What Flanagan neglected to note is that there are multiple methods—yes cognitive and affective methods if you will—that he should have noticed, that might conceivably account for the findings from these two kinds of science, that is that Buddhist meditators appear happier and less burdened by our contemporary epidemic of depression. I struggle with the supernatural, the magic, the mysticism and superstition, or “hocus-pocus” as Flanagan called it. I debate the belief system that may or may not have any relationship to the methods prescribed by Tibetan Buddhism (and I suspect other forms of Buddhism as well). Nevertheless, I have a degree of trust in the findings of my lab, especially since they have been supported by my own real life experimentation, anecdotal though that may be. In Flanagan’s insistence that he is not a Buddhist, I get the feeling that because he questions the “beliefs,” he failed to engage in the practice and furthermore, he has a bias against Buddhism or any religion. I suspect it’s due to his self-proclaimed aversion to anything that fails to be explained in what he sees as naturalistic terms. Meaning, I don’t think he tried out the methods involved in the “magic” of Buddhist practice, he couldn’t let himself engage at that level. This is a shame for him, and for the readers of the Chronicle of Higher Education who believed his conclusions (although I failed to decipher upon what data his conclusions were based) without trying them out themselves.

    Flanagan called for a secular Buddhism; he failed to mention that there already is a secular form of Buddhist meditation. Secular Buddhism known as “Mindfulness-based stress reduction” (MBSR), first developed by Jon Kabat-Zinn, and studied at major medical institutions, is now being used widely in medicine and psychotherapy, with results demonstrating the usefulness of meditation, even when presented without any “hocus-pocus.” This is yet another line of empirical studies that suggest people who meditate, using the methods initiated in Buddhist practice, are “happier” or at least better equipped to deal with whatever life throws at them. Flanagan’s position seems unsupported by scientific research; I suspect it is based on an aversion to “religion” in general, he probably thinks it’s simply uncool to lean on superstitions, magic, or any of the other intangibles found in religions. He may here be missing the broader scientific or evolutionary perspective. Religion is universal, we seem to be wired for it, and according to evolutionary biologist David Sloan Wilson,, the adaptive function of religion is found in “group selection.” Groups held together in part by religious beliefs, are likely to outdo groups lacking organized religion, in between-group competition. If Buddhist practitioners aren’t exactly “happier” (although our own research suggests they are), they are surely higher in levels of subjective wellbeing, when compared to groups with no contemplative (a relatively more academic-sounding name for meditation) practice.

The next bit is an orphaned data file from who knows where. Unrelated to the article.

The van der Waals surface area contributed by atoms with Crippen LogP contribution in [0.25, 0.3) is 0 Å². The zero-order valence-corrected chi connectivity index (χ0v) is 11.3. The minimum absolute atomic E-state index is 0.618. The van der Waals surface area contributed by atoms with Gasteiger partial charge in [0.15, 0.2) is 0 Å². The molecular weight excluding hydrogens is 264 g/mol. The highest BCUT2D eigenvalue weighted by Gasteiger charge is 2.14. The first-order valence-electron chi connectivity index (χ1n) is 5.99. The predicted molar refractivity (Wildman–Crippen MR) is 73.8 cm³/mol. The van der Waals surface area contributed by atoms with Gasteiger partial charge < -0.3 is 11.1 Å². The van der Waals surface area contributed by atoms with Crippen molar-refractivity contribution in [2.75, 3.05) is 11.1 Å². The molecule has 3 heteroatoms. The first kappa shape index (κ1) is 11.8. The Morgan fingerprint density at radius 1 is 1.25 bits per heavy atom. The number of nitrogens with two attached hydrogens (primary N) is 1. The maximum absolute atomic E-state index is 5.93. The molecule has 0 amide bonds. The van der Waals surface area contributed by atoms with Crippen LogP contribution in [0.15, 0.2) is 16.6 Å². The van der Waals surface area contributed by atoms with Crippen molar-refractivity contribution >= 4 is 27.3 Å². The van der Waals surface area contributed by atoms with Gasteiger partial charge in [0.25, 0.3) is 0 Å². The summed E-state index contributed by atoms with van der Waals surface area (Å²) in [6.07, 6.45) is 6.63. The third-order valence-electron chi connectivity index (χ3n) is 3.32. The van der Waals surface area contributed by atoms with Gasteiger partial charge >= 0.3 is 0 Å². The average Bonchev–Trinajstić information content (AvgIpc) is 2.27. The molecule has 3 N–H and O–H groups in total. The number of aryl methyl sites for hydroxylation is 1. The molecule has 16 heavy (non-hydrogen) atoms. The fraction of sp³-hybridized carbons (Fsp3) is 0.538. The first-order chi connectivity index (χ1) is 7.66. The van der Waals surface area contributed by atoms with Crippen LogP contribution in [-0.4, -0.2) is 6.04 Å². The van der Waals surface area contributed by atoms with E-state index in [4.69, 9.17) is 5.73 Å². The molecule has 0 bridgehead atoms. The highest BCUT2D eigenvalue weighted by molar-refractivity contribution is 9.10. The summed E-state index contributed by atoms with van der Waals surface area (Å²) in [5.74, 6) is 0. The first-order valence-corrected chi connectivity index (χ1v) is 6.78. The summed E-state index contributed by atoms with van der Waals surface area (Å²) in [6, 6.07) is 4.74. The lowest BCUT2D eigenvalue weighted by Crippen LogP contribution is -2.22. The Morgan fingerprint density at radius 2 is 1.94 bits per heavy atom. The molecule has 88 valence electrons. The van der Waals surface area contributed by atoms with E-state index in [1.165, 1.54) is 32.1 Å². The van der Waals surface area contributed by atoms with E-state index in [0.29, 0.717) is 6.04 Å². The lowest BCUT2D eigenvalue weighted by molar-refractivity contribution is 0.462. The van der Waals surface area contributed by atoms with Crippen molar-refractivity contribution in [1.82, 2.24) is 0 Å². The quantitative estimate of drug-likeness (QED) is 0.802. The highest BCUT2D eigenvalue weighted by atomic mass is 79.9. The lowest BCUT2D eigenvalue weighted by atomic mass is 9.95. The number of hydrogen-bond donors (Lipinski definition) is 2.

To read the Flanagan opinion piece, Buddhism Without the Hocus-Pocusfrom The Chronicle Review (available free if you have a subscription):